Chandigarh - A World Heritage City?


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In the Journal of Indian Institute of Architects, (April-May 1994), there appears Mr. Peter Blake’s letter and an appeal to declareChandigarh as a “World Heritage City”. It is touching to the extent of being melodramatic in fashion. Indirectly it speaks of ‘control’, which is a characteristic of superior races.


According to Mr. Blake, the state of city’s growth of present day andigarh is damaging the image of the ‘form-giver’, Le Corbusier, because of the growing number of inhabitants in the city. So Blakesahib is out to auction Chandigarh, as I interpret it, in the international market; the proposed manager to the auction is UNESCO. One should not be surprised, that if UNESCO fails, then there would be others GATT, IMF, WB for the nobler work.


This is not something new. Le Corbusier too had suggested keeping the ‘old’ Moscow in 1945 as a museum piece. This a European legacy received by Blakesahib and Corbusahib. Where is Portugal and where is England on the world map! Yet one gave the islands of Bombay to the other in dowry in royal marriage.


No wonder Paul and Percieval Goodman described “Le Corbusier was a poor social critic and a bad prophet. …  Le Corbusier is committed, by perfecting status quo, to maximum inflexibility” (Communitas: ‘Means of Livelihood and Way of Life’, Vintage Books, NY, 1960, p. 48).


Corbusier then and his biographer now, failed to see Chandigarh is not an artefact owned by a corporation or a connoisseur, but it belongs to the people of democratic India. A city being a symbol and seat of power is a magnet. 


Back in nineteen sixties we witnessed Corbusier’s Mill Owner’s building in Ahemedabad was perpetually covered with the droppings of birds; in Chandigarh people moved their ‘chulahs’ – hearths – out in the open verandas from the designated areas of kitchens. This observation is not to judge or to undermine his greatness and influence on modern architecture though.


It is known that the western world of industrial civilisation is moving at a faster speed, from Olympics to electronics, from growth to decay and deterioration… of course with global effect! So within 40 years Chandigarh deserves to be classified as antique!! A monument up to whom!!!


      The appeal by Mr. Blake is a reminder of Mohammed Tughlaq, one of the Sultans (1326 – 1351 A.D.) in India, who wanted to shift his capital with its people. He failed. 20th Century A.D. and its masters have succeeded in reversing the ‘Tughlaq Process’ resulting in worldwide phenomena, a tidal wave of urban explosion. Which city in the world is an exception to this situation? Is it now frightening Mr Blake?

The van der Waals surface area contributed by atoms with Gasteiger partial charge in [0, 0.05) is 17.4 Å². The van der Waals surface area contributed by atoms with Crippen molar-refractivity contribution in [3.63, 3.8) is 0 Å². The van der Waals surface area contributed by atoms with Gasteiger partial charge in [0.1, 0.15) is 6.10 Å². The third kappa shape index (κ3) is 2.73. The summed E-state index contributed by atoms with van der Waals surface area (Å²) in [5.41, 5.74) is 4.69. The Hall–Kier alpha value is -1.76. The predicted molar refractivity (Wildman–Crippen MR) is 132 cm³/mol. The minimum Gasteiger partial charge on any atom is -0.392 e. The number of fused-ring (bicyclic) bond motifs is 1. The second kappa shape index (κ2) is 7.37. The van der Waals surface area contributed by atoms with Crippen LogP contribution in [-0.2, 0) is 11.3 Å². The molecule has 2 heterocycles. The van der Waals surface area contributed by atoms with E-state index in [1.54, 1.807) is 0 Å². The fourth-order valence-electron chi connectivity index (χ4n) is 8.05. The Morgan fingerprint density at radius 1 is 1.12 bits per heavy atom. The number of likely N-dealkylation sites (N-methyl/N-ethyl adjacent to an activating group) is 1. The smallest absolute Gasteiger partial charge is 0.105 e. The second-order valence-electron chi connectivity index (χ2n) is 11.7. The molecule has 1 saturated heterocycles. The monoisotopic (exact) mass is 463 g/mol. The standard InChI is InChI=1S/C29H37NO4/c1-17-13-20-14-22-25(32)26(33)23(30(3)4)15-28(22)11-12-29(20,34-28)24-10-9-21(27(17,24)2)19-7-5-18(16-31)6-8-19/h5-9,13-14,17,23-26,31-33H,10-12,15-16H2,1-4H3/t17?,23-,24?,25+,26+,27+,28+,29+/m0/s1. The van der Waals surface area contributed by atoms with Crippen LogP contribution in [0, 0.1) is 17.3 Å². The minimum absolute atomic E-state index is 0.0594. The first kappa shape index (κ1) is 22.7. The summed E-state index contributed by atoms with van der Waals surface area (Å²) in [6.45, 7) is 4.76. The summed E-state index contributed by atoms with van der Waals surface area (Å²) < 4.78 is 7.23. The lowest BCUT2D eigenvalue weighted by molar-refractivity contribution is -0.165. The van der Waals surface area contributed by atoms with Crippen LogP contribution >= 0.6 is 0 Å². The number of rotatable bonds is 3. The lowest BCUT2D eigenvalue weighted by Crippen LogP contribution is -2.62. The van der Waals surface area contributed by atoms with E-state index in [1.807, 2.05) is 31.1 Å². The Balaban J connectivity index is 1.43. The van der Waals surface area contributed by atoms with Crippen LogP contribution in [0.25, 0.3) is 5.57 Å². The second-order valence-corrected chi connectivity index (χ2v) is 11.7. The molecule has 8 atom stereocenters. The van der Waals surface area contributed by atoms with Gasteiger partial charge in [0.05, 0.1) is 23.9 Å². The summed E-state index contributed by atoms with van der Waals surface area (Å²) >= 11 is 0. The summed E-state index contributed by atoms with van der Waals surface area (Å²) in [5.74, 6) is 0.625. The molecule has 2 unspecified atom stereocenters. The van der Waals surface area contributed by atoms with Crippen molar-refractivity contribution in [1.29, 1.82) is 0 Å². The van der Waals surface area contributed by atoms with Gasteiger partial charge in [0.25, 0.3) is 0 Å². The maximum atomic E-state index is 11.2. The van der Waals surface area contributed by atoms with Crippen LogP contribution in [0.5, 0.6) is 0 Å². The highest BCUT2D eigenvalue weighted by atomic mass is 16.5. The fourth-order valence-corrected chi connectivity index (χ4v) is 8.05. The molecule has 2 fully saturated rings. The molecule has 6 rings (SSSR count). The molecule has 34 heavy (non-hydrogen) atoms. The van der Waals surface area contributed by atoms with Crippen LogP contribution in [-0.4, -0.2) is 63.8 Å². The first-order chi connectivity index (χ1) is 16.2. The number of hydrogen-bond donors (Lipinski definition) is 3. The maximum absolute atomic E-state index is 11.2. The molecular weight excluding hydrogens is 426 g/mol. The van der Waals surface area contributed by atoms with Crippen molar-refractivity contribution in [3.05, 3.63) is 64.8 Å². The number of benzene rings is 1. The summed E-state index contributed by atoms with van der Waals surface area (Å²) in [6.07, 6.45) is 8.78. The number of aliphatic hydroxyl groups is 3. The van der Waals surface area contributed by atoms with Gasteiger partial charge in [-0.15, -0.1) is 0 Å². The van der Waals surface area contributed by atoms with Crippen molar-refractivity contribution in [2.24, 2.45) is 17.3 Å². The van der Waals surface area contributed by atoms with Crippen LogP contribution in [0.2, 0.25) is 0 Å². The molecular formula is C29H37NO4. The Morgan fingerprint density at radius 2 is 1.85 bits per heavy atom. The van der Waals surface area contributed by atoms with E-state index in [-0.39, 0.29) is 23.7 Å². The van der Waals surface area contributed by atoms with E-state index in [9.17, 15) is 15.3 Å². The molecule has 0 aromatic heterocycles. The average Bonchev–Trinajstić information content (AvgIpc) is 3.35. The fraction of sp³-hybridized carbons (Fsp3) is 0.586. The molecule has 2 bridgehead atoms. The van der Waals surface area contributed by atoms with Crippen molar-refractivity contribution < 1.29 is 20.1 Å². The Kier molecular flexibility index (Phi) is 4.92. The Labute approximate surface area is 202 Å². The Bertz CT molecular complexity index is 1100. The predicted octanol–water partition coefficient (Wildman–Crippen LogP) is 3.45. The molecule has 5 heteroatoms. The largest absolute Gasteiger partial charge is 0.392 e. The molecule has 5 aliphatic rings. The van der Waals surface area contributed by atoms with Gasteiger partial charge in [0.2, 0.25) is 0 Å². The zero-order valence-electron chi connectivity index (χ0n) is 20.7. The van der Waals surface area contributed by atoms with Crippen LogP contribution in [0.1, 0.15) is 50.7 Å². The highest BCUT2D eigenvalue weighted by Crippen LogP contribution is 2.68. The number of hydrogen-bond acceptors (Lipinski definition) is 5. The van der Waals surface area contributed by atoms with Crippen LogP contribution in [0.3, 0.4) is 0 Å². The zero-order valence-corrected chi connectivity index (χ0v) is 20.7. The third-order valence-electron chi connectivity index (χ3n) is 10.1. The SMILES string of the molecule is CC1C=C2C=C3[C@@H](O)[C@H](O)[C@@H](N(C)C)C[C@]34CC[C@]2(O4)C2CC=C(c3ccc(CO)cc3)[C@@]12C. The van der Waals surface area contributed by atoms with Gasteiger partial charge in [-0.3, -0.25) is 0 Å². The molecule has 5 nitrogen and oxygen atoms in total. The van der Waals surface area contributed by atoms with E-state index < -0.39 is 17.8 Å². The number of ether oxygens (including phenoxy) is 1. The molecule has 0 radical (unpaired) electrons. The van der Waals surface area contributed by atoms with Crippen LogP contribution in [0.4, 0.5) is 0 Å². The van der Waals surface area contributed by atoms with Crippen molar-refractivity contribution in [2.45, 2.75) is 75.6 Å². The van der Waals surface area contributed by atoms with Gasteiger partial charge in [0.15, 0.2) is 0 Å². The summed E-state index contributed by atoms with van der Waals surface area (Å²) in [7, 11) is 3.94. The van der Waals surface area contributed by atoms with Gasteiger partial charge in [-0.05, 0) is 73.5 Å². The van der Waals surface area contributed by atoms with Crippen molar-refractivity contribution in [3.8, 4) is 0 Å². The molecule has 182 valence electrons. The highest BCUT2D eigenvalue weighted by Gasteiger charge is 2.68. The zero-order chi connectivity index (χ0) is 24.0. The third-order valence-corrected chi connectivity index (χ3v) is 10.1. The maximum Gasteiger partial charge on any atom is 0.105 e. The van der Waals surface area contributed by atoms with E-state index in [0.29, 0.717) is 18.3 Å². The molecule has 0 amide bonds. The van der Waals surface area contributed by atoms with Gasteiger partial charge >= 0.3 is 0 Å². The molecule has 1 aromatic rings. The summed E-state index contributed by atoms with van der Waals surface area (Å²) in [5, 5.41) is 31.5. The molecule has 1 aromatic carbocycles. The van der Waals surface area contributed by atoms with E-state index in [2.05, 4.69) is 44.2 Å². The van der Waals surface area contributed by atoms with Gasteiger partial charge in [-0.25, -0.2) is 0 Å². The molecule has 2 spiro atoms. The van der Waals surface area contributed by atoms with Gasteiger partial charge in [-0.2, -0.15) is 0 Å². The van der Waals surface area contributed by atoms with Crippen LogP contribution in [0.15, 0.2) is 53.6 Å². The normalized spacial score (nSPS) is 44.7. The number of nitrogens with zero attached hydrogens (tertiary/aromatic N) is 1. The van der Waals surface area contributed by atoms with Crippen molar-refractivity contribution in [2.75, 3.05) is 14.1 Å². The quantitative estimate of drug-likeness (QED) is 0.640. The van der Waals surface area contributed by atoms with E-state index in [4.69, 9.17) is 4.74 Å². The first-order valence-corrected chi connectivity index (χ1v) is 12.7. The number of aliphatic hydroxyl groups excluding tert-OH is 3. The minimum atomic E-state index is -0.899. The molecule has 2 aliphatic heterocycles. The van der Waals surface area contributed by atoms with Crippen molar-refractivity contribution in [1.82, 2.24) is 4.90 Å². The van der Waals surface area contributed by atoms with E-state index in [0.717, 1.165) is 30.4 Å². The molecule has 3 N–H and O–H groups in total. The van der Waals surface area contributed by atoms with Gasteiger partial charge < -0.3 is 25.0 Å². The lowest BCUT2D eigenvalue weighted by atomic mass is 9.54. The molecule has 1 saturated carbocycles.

Civilisations and cultures have buried in in the past or butchered by the militarily powerful societies; but people have not vanished. They are growing in numbers. It will be too simplistic to assume that the ‘Industrial Civilisation’ is bound to, will, last forever, to take care of the vested interests of a few. It will also pass away, but faster than its predecessors, due to its own strength and power, expedited by the alter ego of its masters – the Post-historic Man – by no lesser men than Le Corbusier, even if we ignore, or fail to see and read the signs. The mighty communist regime in Soviet Russia failed. Earlier the sun started setting on the British Empire… Was Marx wrong? Were the Newton, the Aristotle, and the host of them other wrong?


 Time is greater judge of the great, not only the famous and the popular, better than any consortium of ad-persons, journalists and intellectuals, or commissions of art. Chandigarh and Tughlaque have given us good examples to learn this lesson. How do we compare Varanasi with Chandigarh and Fatehpur Sikri, another monument and a museum piece?  As Lewis Mumford puts it, “A perfect city was the result o time, and I am afraid no planner can make it so without the help of time” (‘The Work of Mathew Nowicki in India’ DESIGN, Vol.2, No. 5, May 1958, Bombay). Let Chandigarh face the test of time along with its designer. Better leave the monuments for the posterity. Right now it is time to build up and strengthen the ‘Community’. But the community cannt be built at a global level and certainly by external ‘control’. Perhaps ‘market’ and market economy’ are possible to be built at global level with external force.


We also remember Mathew Nowicki who was originally appointed to design Chandigarh in collaboration with Mayer and Whittlesay. He had designed the master plan, super blocks to the last details, smallest houses… Only after his tragic death in plane crash in 1951, on his way back to New York after his visit to India, Le Corbusier was brought in on the project of capital city of Panjab. What happened to Nowicki’s plans of Chandigarh? Perhaps what is lost in his death could be guessed in the words of Lewis Momford, “Nowcki added the missing term – Man. Not Le Corbusier’s lay figure, but the creature of flesh, and blood and mind and spirit: the whole man … the man Nowocki was had no place for the childish vanities, flatulent egotism, that even the highest genius sometimes displays” (Ibid.).


We also remember Sir Patrick Geddes with great reverence who advocated that “planning is not to coerce people”. India should pay homage to Nowicki and Geddes and their work and teachings.


India with her living traditions of 7000 or more years has wealth of rich heritage to look after and take care – the heritage that is in the people, if taken up, it would certainly generate work and employment, sustenance and self-respect for the multitude – the millions of them, and much more to offer to the world.¢


Remigius de Souza  

69/243 S B MARG MUMBAI 400028 INDIA

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